Screenshot: Biden campaign virtual fundraiser

Former President Barack Obama said at a virtual fundraiser for Joe Biden Tuesday night that “help is on the way” and urged supporters not to be complacent in thinking their work is close to being finished: "Whatever you’ve done so far is not enough."

Why it matters: Organizers said it's the Biden campaign's largest fundraiser yet, bringing in $7.6 million from over 175,000 people. It's expected to be the first of several joint efforts with Biden in the months leading up to the election.

What they're saying: Obama said Biden will have to deal with bigger challenges if he wins in November than the Obama-Biden administration faced coming in after the 2008 financial crisis — but he also described what he sees as a "great awakening," especially among younger voters demanding social and racial justice that has been overdue for centuries.

  • Obama said the current administration, enabled by Republicans in Congress and some in the media, "has gone at the very foundations of who we are and who we should be" as a nation. That includes undermining facts and science, politicizing the Justice Department and considering some Americans to be "more real" than others, Obama argued.
  • "We have this unique chance to translate a growing awareness of injustice in society into actual legislation and institutional change ... and those moments don't come too often," Obama said.
  • "Man, this is serious business," he said, adding that "whatever you’ve done so far is not enough. And I hold myself and Michelle and my kids to the same standard."
  • "I am here to say the help is on the way if we do the work because there’s nobody I trust more to be able to heal this country and get back on track than my dear friend Joe Biden." 

Obama expressed sympathy for Anthony Fauci, noting that the nation’s top infectious diseases expert often “has to testify and then see his advice flouted by the person who he’s working for." He also said campaigns have to be structured differently to adapt to the pandemic.

  • And he recalled how how as president he tried to pressure other foreign leaders to allow freedom of the press and freedom of assembly.
  • “Now they’re witnessing out of our White House a militarized response to peaceful demonstrators or a leader who basically threatens, consistently impugns the free press," Obama said.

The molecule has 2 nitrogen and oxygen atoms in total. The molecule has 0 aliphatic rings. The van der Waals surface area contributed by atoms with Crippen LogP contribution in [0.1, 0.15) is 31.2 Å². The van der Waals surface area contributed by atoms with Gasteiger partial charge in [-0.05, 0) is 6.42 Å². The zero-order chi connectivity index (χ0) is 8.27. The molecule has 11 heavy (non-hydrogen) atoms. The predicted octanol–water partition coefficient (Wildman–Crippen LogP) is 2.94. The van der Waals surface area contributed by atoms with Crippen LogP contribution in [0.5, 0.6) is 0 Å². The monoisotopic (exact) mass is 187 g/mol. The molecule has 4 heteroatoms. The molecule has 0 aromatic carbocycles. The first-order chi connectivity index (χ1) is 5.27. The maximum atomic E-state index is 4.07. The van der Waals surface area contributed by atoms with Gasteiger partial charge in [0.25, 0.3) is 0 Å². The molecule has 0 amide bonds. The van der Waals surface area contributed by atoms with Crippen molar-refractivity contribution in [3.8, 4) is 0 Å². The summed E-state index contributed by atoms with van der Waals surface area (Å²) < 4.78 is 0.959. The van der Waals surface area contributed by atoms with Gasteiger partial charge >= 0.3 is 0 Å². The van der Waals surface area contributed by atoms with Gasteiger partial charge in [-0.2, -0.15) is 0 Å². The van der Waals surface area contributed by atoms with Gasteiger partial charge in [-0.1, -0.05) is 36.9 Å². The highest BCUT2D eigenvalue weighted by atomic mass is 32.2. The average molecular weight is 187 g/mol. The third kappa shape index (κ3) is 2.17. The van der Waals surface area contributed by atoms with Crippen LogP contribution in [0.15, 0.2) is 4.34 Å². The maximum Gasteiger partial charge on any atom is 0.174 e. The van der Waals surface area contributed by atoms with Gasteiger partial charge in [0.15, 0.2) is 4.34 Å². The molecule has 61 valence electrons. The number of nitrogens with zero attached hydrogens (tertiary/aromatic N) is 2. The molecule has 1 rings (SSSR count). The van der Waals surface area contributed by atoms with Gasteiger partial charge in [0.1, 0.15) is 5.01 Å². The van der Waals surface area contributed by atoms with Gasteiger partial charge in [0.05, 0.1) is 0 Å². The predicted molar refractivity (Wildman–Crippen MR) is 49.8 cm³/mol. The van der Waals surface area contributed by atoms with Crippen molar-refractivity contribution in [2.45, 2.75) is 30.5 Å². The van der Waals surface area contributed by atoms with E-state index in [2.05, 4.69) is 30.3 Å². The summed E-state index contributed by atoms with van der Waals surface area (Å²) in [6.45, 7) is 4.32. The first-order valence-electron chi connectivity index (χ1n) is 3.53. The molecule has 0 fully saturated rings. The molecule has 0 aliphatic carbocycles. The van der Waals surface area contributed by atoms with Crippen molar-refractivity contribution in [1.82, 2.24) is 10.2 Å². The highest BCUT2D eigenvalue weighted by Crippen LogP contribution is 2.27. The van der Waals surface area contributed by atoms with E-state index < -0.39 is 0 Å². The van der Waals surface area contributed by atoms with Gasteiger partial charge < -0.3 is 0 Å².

Biden said if elected, he'll "protect and build on everything we achieved in the Obama administration," including expanding Obamacare with the public option, "which the president was hoping we could have gotten the first time."

Between the lines: The fundraiser and Obama's promise of sustained engagement are clear signals to the Trump campaign that Democrats are serious about garnering enough enthusiasm and money to be competitive in places they haven't been in past cycles.

  • Jen O’Malley Dillon, Biden campaign manager, said the campaign views Arizona, Georgia and Texas — states Trump won handily in 2016 — as in play for Democrats this cycle.
  • "This year, in 2020, we actually think we have a very expanded map in front of us," she said during her remarks at the virtual fundraiser.
  • "We can't be complacent or smug or sense that somehow it's so obvious that this president hasn't done a good job because, look, he won once," Obama said of President Trump.

Obama is expected to do several events with Biden throughout the campaign, not just fundraisers. But his presence also gives President Trump an opportunity to replay some of his greatest hits and gripes against Obama and attack everything Trump says the old administration did wrong — ultimately trying to marry Biden to that image for voters.

Go deeper

Mike Allen, author of AM
Sep 22, 2020 - Politics & Policy

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